After Obamacare: Myths & Facts

Myth: Under repeal of the ACA, one million Pennsylvanians will lose their insurance.
Fact: Many of these Pennsylvanians were covered before the ACA. 

This myth erroneously assumes everyone purchasing insurance on the exchange or enrolled in Medicaid will lose all access to insurance. U.S. Census data shows the number of uninsured Pennsylvanians declined by only 469,000 residents from 2010 to 2015. This gap implies many Pennsylvanians on the exchange or in Medicaid were insured before the ACA. In fact, the state reports almost 16% of newly eligible Medicaid expansion enrollees were previously enrolled in another type of health care insurance.

It’s also important to note that the state shifted 73,000 individuals already enrolled in Medicaid to the expansion Medicaid population. This was done entirely as an accounting gimmick to ensure the federal government would pick up a larger portion of Medicaid costs.

Myth: Hospitals will lose $1.6 billion in revenues leading to possible closures.
Fact: The ACA did not improve hospitals’ long-term sustainability. 

Hospitals are struggling because the cost of medical care is rising. Focusing on redistribution schemes rather than driving down the cost of care is no solution. The Department of Human Services(DHS) states health care providers received more than $1.8 billion dollars in payments for serving newly eligible Medicaid expansion enrollees. However, these payments aren’t covering the full cost of the care. Medicaid pays on average 61% for physician services.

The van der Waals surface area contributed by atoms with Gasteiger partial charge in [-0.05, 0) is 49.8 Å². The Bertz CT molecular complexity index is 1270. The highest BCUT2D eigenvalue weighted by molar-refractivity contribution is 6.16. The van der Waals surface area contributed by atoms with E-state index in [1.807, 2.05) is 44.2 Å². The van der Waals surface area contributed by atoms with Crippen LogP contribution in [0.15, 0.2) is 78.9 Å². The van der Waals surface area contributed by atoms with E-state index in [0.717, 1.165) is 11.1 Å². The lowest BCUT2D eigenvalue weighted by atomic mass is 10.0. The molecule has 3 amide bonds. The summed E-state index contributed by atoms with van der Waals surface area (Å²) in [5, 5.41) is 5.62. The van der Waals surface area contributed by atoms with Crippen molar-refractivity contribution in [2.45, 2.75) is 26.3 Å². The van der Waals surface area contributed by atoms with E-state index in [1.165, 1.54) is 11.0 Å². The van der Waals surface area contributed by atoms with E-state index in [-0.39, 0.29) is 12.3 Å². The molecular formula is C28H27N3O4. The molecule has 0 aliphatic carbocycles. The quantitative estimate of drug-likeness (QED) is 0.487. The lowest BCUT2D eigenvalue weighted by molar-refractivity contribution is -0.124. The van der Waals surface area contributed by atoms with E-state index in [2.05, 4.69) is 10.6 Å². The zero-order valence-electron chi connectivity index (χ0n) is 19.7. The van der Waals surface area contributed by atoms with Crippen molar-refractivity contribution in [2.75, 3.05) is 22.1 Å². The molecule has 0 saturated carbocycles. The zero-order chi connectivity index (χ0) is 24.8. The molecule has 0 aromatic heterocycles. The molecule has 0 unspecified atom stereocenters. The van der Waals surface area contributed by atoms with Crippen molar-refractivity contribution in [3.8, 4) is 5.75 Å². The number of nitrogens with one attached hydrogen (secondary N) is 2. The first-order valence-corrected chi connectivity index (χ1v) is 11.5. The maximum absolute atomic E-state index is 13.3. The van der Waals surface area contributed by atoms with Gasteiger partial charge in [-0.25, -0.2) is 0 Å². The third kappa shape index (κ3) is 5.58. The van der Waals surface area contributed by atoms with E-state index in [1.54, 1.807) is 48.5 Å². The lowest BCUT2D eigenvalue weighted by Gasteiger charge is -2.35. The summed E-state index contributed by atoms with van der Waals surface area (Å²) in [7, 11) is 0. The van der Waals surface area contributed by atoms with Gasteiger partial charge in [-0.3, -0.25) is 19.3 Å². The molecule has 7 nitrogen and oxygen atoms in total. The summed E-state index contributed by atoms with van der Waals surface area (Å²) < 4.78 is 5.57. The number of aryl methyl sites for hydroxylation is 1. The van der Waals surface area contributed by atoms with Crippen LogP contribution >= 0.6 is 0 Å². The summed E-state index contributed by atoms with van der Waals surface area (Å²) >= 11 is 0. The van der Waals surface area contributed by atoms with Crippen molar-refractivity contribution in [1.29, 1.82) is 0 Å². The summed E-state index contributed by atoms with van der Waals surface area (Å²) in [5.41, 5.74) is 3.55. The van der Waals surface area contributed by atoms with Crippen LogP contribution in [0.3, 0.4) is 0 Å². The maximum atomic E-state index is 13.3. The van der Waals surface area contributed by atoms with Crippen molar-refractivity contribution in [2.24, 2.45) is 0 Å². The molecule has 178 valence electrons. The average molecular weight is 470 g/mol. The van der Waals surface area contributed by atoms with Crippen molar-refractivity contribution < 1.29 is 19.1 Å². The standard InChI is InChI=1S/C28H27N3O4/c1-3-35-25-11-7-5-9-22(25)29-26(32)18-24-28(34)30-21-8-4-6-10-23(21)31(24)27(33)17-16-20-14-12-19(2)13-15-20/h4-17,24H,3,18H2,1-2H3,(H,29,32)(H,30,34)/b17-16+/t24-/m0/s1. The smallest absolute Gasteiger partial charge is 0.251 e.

A May report from the Health Care Cost Containment Council found an 8.6% decline of general acute-care hospital uncompensated care in 2015 compared to 2014. Yet, more hospitals reported negative operating margins. Between 2012 and 2014, 34 hospitals realized average losses, but from 2013 to 2015, 46 hospitals realized losses.

Reducing the cost of uncompensated care through more taxpayer subsidies is a payment shift that will ultimately leave local economies weaker.

Myth:: Repeal will cost 137,000 jobs by 2019 and reduce the state GDP by $76 billion.
Fact: These forecasts are based on debunked models that assume government spending creates jobs.

The job loss estimate comes from the Commonwealth Fund, which wrongly assumes any ACA alternative will eliminate all insurance subsidies.

In reality, Pennsylvania lost jobs due to the ACA’s mandates and taxes. The American Action Forum estimates Pennsylvania lost 15,680 small business jobs due to the law in 2015. Statewide unemployment remained above the national average throughout last year. In fact, we experienced the second largest increase in unemployment during 2016.

On the other hand, the ACA failed to live up to economic projections. According to DHS, Medicaid expansion created 15,500 jobs in 2015, but a 2013 RAND study estimated expansion would create about 37,500 jobs in 2015.

Read the full After Obamacare Policy Points here.